Grant Maughan; at 2018 Tor des Geants (Photo: courtesy Grant Maughan)

2018 has been a packed year for endurance athlete, Grant Maughan. Some of the races he participated in (Barkley, Last Annual Vol State, Badwater 135, Angeles Crest 100) and his ascent of Everest – he has written about, on this blog. In September he was at the 2018 edition of Tor des Geants in Italy’s Aosta Valley. In this article by invitation, Grant describes his experience at the punishing race:

It probably sounds clichéd, but Tor des Geants is about the toughest race out there.

Everything about it is on the cusp of extreme: distance, elevation, altitude, weather, sleeplessness, etc. At 330 kilometers (+200 miles) and with over 24,000 meters (+80,000 feet) of climbing it’s something for the die-hards. By the way, the climbing is hard but not as hard as the 24,000 meters of descent which threaten to turn your legs into pool noodles and afterwards into petrified wood.

The Tor takes a toll (Photo: courtesy Grant Maughan)

The time limit is 150 hours, which may sound generous but in fact means most have to hustle. The course is basically a saw-toothed up and down of robust towering mountains that lead you over high exposed cols (saddles, passes), across high vales and into deep verdant valleys. There are some sketchy airy sections to tip toe around, semi via ferrata fixed rope / cable / steel steps and steep slippery downhills covered in small pebbles that act like ball bearings under your trail shoes threatening to send you surfing off precipices like a late paddle into a dredging wave at Teahupo’o. I heard of one major accident. Surprisingly, not others…

The sleep deprivation is probably the most difficult for the majority of runners. You have to sleep at some point and are not supposed to bivy on the trail. But some of the aid stations were full of sleeping people meaning you had to keep going. I didn’t sleep for the first two days after being told “no space” many times and told I couldn’t even rest my head on the table at aid stations. At some points I thought it seemed dangerous to send people over high passes in the middle of the night when they were weaving and stumbling from lack of sleep. I grabbed a couple of hours here and there and managed to keep semi alert though you never feel on top of it.

Photo: courtesy Grant Maughan

It was warm this year and a couple of days were downright sizzling. I have never sweated so profusely while climbing and spent days in sodden clothing and shoes. As soon as you stop you get chilled at altitude and night time was very uncomfortable in damp clothing. You become so putrid you can hardly stand yourself. There are opportunities to clean up at the “Life Bases” (major aid stations) where your one drop bag is transported after leaving the previous one. But these are 50 kilometers apart which can take a long time to get to in this sort of terrain.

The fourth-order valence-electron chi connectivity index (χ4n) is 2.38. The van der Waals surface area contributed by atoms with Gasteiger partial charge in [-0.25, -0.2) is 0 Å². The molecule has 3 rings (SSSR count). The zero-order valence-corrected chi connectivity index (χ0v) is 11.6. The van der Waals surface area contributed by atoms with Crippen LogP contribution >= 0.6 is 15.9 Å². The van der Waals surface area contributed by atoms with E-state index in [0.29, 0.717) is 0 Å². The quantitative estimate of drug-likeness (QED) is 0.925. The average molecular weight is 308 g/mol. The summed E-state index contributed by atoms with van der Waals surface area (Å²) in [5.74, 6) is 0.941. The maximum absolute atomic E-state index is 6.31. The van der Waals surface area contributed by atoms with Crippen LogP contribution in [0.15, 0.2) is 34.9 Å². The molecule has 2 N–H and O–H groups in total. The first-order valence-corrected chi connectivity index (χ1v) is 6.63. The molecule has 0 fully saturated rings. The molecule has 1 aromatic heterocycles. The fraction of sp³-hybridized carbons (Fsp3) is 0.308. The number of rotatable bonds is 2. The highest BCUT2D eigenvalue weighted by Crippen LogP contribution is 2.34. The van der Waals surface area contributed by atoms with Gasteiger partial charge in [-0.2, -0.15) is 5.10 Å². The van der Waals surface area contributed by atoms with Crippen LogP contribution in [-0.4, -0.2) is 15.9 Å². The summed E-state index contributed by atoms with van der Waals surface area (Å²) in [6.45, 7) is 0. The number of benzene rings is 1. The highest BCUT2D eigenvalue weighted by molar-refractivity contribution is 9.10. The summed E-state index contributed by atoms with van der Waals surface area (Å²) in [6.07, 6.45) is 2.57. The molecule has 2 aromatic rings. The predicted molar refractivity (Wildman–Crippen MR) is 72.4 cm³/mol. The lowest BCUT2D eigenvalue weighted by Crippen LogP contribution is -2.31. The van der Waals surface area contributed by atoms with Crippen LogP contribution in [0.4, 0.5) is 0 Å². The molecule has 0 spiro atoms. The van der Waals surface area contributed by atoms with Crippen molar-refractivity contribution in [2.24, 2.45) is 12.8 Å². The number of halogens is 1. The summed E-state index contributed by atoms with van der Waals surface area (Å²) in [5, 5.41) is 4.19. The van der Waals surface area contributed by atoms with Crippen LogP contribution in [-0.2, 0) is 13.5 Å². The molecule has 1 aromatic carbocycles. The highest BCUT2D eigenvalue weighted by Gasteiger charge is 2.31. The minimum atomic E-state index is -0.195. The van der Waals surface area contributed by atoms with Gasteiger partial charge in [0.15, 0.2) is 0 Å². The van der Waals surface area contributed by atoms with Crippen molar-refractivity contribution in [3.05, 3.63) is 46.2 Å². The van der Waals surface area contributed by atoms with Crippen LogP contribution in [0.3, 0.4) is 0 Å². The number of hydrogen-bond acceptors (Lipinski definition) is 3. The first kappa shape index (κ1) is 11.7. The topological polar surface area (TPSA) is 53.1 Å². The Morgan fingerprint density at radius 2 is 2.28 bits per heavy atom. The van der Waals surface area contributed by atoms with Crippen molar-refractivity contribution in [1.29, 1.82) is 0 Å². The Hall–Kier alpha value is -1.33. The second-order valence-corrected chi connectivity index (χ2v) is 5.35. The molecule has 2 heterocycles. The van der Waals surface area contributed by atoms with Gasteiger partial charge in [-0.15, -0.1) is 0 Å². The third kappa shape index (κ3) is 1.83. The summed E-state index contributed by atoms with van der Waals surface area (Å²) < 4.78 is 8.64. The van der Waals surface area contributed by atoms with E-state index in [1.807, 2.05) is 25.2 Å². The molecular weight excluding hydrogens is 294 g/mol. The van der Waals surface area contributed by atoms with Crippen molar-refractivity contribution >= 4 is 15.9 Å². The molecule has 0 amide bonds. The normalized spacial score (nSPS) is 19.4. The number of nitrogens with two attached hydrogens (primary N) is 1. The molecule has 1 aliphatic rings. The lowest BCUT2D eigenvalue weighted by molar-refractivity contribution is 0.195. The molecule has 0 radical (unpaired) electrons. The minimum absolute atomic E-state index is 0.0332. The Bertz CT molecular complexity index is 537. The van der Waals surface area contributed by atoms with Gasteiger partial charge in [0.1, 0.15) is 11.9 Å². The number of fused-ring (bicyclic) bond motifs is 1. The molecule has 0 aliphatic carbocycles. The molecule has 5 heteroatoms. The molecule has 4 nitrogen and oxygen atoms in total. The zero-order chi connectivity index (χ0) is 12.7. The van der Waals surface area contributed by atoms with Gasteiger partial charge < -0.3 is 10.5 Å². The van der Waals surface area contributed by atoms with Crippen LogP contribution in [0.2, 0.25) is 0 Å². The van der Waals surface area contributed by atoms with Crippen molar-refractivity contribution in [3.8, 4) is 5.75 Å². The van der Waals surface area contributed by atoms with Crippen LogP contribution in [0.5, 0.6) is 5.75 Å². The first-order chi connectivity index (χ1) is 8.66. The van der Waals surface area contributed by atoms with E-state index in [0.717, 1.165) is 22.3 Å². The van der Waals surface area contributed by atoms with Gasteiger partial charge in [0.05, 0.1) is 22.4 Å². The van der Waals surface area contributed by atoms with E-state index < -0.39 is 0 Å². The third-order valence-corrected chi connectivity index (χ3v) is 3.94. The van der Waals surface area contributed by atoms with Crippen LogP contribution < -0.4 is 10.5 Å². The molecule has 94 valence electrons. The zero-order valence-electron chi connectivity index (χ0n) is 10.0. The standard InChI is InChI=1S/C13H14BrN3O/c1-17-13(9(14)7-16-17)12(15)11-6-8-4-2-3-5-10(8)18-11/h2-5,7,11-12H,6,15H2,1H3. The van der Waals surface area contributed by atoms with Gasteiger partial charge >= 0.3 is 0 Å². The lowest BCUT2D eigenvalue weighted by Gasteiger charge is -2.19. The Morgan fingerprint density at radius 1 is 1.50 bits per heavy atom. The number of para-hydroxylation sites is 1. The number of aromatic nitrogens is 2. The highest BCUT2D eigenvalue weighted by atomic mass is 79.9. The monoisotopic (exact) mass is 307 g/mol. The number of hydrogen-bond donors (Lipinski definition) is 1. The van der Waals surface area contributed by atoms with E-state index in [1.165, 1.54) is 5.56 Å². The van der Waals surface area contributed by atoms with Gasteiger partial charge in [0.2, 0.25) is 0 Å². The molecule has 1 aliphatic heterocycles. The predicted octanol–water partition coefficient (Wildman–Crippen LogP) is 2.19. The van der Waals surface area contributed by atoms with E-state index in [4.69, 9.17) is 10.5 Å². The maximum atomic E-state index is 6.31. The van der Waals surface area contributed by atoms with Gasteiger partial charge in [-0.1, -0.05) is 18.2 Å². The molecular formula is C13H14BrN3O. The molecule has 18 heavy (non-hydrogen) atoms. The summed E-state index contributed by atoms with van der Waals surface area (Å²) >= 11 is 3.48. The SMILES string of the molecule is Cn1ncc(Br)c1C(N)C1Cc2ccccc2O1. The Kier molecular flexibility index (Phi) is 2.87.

After a huge year of events I just plugged along and tried to stay consistent, which seemed to work just fine. I found my fitness actually changed whilst underway. But my feet felt like I had stepped in a couple of bear traps and then dipped them in volcanic lava. They were in agony. My hands also suffered from clutching the trekking poles and I still have a lot of numbness a week later. I took a couple of good diggers, which is not hard to do in the technical terrain and took bark off many limbs. The best one was on the first downhill when I went over head first in a rock field and a Frenchman picked me up by the scruff of my neck out of the boulders. He asked me what I was doing and I told him my shoes were too big and I tripped over the toes (not too far from the truth)…

Photo: courtesy Grant Maughan

The scenery is jaw-dropping in the Italian Alps and the quaint ancient villages interspersed in the middle of towering spires of granite and lush green fields is something to see, even with bleary eyes. Entire towns are involved in this race when it comes through. It’s very heartening to have their help and support when you are depleted and alone for days.

It took me over 133 hours to finish and I didn’t spend much time lingering. I came off the last mountain in the middle of the night listening to my trekking poles “tic, tic” on cobblestones along darkened lanes. The final stretch through the esplanade under the soft glow of lights as locals and supporters cheered and back slapped me was humbling indeed. It’s always good to finish but in this case I could hardly go any further. Jobie (Susan Jobe Maughan) met me at the end and I limped over to the local pub where the owner bought us a beer and a Lemoncello. After one I could hardly talk. I literally slept for days afterwards…

Tor des Geants, it’s something else.

(The author, Grant Maughan, is a freelance super yacht captain and endurance athlete. A prolific ultra-runner, in 2016, he was joint winner in the 333 kilometer category of La Ultra The High held annually in Ladakh. Please look up the blog’s story list and archives for earlier articles by Grant and an interview with him.)

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